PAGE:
All about Algae
Algae are the oldest and most widely distributed form of plant life. They range in size from the large ocean kelps to microscopic single cells, so small that a single drop of pond water may contain thousands of these simple plants.
Algae is an informal term for a large, diverse group of photosynthetic organisms that are not necessarily closely related, thus polyphyletic.
Microscopic algae in great quantities farm the familiar layer on ponds and ditches. Most other forms of algae are found in streams, on rocks and moist places.
- Algae such as the microscopic oscillatory, live in and on the soil.
- Some algae live in association with other organisms.
- Likens consist of algae living in union with fungi.
- Algae can even live on the back of a snail.
- The Five major groups of algae are the green blue green diatoms red and brown.
Algae are not closely related in an evolutionary sense, and the phylogeny of the group remains to be delineated. Specific groups of algae share features with protozoa and fungi that, without the presence of chloroplasts and photosynthesis as delimiting features, make them difficult to distinguish from those organisms.
Indeed, some algae appear to have a closer evolutionary relationship with the protozoa or fungi than they do with other algae.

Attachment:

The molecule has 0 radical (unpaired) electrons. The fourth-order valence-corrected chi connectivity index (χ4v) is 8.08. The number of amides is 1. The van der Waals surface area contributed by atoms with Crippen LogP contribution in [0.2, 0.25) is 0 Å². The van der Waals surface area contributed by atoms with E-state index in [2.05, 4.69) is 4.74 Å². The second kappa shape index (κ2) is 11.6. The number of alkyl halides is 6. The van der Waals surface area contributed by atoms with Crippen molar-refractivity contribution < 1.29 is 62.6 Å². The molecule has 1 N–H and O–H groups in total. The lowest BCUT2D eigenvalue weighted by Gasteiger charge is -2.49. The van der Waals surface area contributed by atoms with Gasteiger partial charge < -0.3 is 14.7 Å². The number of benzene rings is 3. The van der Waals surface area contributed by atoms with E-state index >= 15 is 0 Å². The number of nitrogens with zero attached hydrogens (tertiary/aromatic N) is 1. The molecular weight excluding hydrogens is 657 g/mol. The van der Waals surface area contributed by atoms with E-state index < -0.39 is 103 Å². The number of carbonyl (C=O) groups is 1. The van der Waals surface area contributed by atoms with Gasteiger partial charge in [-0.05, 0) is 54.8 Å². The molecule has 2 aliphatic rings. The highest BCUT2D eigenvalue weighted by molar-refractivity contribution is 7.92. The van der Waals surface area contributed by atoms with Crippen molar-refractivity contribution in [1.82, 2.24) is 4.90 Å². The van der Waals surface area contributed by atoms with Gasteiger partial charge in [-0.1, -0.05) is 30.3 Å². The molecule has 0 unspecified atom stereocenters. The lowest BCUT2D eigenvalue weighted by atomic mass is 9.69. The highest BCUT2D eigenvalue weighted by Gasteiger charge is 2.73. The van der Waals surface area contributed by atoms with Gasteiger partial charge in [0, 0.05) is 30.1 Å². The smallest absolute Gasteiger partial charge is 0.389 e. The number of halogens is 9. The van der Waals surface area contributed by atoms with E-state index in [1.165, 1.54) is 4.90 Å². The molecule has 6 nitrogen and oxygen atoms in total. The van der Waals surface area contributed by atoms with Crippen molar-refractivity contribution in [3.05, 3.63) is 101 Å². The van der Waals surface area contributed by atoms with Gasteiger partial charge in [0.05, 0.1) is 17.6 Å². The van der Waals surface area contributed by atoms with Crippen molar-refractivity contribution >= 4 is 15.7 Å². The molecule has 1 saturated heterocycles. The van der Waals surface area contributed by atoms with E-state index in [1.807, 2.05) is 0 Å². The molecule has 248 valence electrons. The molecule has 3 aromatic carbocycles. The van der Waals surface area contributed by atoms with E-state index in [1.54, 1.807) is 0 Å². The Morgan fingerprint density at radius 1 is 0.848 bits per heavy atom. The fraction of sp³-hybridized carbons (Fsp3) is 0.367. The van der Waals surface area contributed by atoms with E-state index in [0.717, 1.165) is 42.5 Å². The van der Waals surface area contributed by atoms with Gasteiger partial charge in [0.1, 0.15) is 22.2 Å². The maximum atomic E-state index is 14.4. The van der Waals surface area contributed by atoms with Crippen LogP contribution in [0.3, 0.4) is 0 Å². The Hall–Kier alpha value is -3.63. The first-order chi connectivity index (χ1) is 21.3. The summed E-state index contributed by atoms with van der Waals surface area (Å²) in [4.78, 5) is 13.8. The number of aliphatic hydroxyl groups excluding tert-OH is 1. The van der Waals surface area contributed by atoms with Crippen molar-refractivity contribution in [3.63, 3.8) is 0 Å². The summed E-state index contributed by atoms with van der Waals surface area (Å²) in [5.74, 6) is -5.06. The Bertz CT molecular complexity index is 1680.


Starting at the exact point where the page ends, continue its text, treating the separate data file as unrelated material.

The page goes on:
Growing and Dealing with Algae
Finding Algae on or around your plants, usually on the top of your medium, is not the end of the world. Having Algae present isn't going to harm your plants initially, but if left to grow out of control in the right conditions, can and will have a negative effect on your plants.
Solution: Lowering moisture levels around Algae growth areas, reducing or removing the light that reaches Algae and 'resetting' your medium are quick and easy fixes to this minor issue.
To 'reset' a medium, simple flush with Hydrogen Peroxide water solution of 1ml to 10L of water. Flood your medium using this and then follow with a simple A/B base nutrient solution of low concentration to allow your plant to bounce back from the sterilisation of its medium.
Check out this wonderful video on Algae:
Published in 1957 by Encyclopedia Britannica Films, shot in 16mm.
Editor, David Harvey; collaborator, Richard T. Hartman